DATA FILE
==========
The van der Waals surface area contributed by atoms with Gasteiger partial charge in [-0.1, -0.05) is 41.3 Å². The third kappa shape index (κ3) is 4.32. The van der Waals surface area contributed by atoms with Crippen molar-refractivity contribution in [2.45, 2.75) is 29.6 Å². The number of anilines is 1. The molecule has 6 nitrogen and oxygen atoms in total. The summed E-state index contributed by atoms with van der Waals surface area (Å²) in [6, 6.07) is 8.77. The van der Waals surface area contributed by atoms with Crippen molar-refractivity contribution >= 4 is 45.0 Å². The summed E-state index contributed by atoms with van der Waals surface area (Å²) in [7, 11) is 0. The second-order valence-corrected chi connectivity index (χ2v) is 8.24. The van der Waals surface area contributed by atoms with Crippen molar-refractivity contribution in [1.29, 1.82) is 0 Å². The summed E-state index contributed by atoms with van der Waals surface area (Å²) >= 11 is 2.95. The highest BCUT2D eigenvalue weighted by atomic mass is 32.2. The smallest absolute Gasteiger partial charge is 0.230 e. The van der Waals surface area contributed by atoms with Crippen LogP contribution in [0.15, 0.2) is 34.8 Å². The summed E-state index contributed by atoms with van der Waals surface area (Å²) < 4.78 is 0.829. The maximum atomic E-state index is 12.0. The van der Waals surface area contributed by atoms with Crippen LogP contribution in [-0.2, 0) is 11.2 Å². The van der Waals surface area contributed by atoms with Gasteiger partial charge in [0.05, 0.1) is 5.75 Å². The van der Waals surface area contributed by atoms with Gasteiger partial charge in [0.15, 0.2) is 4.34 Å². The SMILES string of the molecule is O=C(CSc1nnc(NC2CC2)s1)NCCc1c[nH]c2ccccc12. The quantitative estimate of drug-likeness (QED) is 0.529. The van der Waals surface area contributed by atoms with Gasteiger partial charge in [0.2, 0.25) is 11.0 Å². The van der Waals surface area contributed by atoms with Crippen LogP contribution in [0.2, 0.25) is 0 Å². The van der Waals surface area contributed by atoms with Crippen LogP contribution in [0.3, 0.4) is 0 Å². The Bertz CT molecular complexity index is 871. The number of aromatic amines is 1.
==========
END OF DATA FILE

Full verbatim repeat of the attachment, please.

The van der Waals surface area contributed by atoms with Gasteiger partial charge in [-0.1, -0.05) is 41.3 Å². The third kappa shape index (κ3) is 4.32. The van der Waals surface area contributed by atoms with Crippen molar-refractivity contribution in [2.45, 2.75) is 29.6 Å². The number of anilines is 1. The molecule has 6 nitrogen and oxygen atoms in total. The summed E-state index contributed by atoms with van der Waals surface area (Å²) in [6, 6.07) is 8.77. The van der Waals surface area contributed by atoms with Crippen molar-refractivity contribution >= 4 is 45.0 Å². The summed E-state index contributed by atoms with van der Waals surface area (Å²) in [7, 11) is 0. The second-order valence-corrected chi connectivity index (χ2v) is 8.24. The van der Waals surface area contributed by atoms with Crippen molar-refractivity contribution in [1.29, 1.82) is 0 Å². The summed E-state index contributed by atoms with van der Waals surface area (Å²) >= 11 is 2.95. The highest BCUT2D eigenvalue weighted by atomic mass is 32.2. The smallest absolute Gasteiger partial charge is 0.230 e. The van der Waals surface area contributed by atoms with Crippen LogP contribution in [0.15, 0.2) is 34.8 Å². The summed E-state index contributed by atoms with van der Waals surface area (Å²) < 4.78 is 0.829. The maximum atomic E-state index is 12.0. The van der Waals surface area contributed by atoms with Crippen LogP contribution in [-0.2, 0) is 11.2 Å². The van der Waals surface area contributed by atoms with Gasteiger partial charge in [0.05, 0.1) is 5.75 Å². The van der Waals surface area contributed by atoms with Gasteiger partial charge in [0.15, 0.2) is 4.34 Å². The SMILES string of the molecule is O=C(CSc1nnc(NC2CC2)s1)NCCc1c[nH]c2ccccc12. The quantitative estimate of drug-likeness (QED) is 0.529. The van der Waals surface area contributed by atoms with Gasteiger partial charge in [0.2, 0.25) is 11.0 Å². The van der Waals surface area contributed by atoms with Crippen LogP contribution in [0.2, 0.25) is 0 Å². The van der Waals surface area contributed by atoms with Crippen LogP contribution in [0.3, 0.4) is 0 Å². The Bertz CT molecular complexity index is 871. The number of aromatic amines is 1.